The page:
Although several cytokines are important for immunity to Lm
infection, type I IFNs appear to be deleterious to the host 
however, opposing roles have been described 
. Whereas type I IFNs provide protection against viruses, their role in bacterial infection is less clear 
. In addition, the diverse effects of type I IFNs include increasing sensitivity to Lm
-induced cell death 
; inducing the downregulation of the IFNγ receptor gene (IFNGR) and thus rendering the host cells refractory to IFNγ, which is crucial to achieving host resistance to Lm
; and regulating the expression of chemokines important for leukocyte recruitment 
. And indeed, monocytes recruitment to Lm infected spleen is maintained in the absence of either MyD88 or IFNAR signaling. However, deficiency of both pathways impair cell migration and increased rather than decreased susceptibility to infection indicating that type I IFN has both positive and negative effects on the resistance to Lm infection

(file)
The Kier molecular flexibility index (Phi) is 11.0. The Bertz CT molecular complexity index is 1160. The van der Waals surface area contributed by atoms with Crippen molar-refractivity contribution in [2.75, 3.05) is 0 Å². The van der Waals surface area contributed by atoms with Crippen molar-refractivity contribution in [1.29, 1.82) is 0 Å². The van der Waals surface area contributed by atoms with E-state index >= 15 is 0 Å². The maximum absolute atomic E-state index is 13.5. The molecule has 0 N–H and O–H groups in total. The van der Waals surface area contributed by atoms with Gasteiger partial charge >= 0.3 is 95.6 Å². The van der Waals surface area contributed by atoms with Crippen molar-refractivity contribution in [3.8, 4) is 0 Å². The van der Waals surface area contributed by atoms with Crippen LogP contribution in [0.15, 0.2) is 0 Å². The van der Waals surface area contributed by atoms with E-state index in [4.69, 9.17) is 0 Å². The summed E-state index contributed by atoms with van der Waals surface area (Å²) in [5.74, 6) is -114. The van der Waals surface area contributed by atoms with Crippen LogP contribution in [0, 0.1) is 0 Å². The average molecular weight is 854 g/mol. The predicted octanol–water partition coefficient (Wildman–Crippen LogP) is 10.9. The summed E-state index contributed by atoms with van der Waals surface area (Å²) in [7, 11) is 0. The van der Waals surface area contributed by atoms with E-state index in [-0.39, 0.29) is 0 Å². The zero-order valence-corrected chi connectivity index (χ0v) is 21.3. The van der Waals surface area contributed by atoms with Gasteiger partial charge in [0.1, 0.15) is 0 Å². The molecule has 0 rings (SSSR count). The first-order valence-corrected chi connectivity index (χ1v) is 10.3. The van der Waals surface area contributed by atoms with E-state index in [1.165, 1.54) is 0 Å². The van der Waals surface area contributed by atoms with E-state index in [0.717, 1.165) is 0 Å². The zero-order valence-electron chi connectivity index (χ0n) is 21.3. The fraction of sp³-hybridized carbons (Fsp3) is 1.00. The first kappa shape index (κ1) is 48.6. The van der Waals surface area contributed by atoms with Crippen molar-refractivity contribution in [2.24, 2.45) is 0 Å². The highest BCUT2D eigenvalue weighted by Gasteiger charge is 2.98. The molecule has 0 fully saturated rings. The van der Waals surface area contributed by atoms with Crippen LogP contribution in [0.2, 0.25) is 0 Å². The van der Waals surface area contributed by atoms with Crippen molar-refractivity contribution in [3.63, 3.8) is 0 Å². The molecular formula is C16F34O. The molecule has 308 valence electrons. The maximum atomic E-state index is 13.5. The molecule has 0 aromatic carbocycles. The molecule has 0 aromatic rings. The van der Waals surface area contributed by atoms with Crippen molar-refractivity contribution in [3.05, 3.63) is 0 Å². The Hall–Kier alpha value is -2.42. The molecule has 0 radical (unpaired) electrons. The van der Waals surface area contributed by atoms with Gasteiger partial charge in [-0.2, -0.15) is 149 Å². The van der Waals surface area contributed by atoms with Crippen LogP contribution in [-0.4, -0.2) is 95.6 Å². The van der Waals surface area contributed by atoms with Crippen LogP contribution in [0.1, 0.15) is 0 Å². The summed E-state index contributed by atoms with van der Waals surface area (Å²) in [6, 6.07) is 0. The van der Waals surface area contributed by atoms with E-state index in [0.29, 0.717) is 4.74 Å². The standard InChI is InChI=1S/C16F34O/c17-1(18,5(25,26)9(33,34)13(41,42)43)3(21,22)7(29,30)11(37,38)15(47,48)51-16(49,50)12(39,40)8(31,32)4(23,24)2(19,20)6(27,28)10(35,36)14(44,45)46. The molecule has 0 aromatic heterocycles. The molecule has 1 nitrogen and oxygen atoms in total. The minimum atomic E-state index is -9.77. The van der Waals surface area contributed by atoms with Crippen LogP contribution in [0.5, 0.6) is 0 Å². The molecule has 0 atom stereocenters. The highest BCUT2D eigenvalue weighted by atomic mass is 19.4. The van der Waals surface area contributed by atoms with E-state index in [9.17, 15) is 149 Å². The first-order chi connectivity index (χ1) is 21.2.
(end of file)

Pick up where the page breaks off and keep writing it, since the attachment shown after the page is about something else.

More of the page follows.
In this study, we confirmed that IFNβ gene expression is strongly induced in DCs in response to Lm infection, and that the peak of this production (24 hr p.i.) is consistent with that described previously 
. Our data indicated that type I IFNs are not induced by Lm with the same early kinetics observed in vi
rus infections, which cause these cytokines to be produced within a few hours after infection.
This observation is compatible with the cytosolic detection of Lm bacteria by an as yet unknown intracellular receptor. We postulated that intracellular recognition as opposed to recognition by a cell surface receptor could lead to specific pathogen adaptations.
Thus, we sought to determine whether the delay in IFNβ production could provide a selective advantage for Lm
spreading during the very early phase of an activated innate immune response. We hypothesized that the timing of IFNβ production could alter the nascent host innate response, and for this reason, we studied the effect of the lack of IFNβ production at 5 hr p.i. To determine the impact of delayed IFNβ production in Lm